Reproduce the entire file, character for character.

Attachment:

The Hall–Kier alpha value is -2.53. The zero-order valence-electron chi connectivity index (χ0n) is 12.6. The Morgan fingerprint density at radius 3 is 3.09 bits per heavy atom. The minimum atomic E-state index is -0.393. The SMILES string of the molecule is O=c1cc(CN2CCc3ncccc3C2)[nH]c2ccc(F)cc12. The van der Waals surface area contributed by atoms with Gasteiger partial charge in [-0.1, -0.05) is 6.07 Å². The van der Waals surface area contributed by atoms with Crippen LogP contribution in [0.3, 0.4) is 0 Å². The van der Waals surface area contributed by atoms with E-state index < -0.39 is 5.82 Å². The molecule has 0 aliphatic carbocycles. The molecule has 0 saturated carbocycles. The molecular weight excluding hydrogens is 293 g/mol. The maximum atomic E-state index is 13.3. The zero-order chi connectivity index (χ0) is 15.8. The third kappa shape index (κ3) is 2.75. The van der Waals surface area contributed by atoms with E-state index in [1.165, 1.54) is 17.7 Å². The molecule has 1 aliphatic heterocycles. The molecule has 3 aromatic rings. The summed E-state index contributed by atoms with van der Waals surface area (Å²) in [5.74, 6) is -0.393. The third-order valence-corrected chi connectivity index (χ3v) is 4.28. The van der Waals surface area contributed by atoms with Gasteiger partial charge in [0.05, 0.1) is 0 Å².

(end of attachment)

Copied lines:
The Hall–Kier alpha value is -2.53. The zero-order valence-electron chi connectivity index (χ0n) is 12.6. The Morgan fingerprint density at radius 3 is 3.09 bits per heavy atom. The minimum atomic E-state index is -0.393. The SMILES string of the molecule is O=c1cc(CN2CCc3ncccc3C2)[nH]c2ccc(F)cc12. The van der Waals surface area contributed by atoms with Gasteiger partial charge in [-0.1, -0.05) is 6.07 Å². The van der Waals surface area contributed by atoms with Crippen LogP contribution in [0.3, 0.4) is 0 Å². The van der Waals surface area contributed by atoms with E-state index < -0.39 is 5.82 Å². The molecule has 0 aliphatic carbocycles. The molecule has 0 saturated carbocycles. The molecular weight excluding hydrogens is 293 g/mol. The maximum atomic E-state index is 13.3. The zero-order chi connectivity index (χ0) is 15.8. The third kappa shape index (κ3) is 2.75. The van der Waals surface area contributed by atoms with E-state index in [1.165, 1.54) is 17.7 Å². The molecule has 1 aliphatic heterocycles. The molecule has 3 aromatic rings. The summed E-state index contributed by atoms with van der Waals surface area (Å²) in [5.74, 6) is -0.393. The third-order valence-corrected chi connectivity index (χ3v) is 4.28. The van der Waals surface area contributed by atoms with Gasteiger partial charge in [0.05, 0.1) is 0 Å².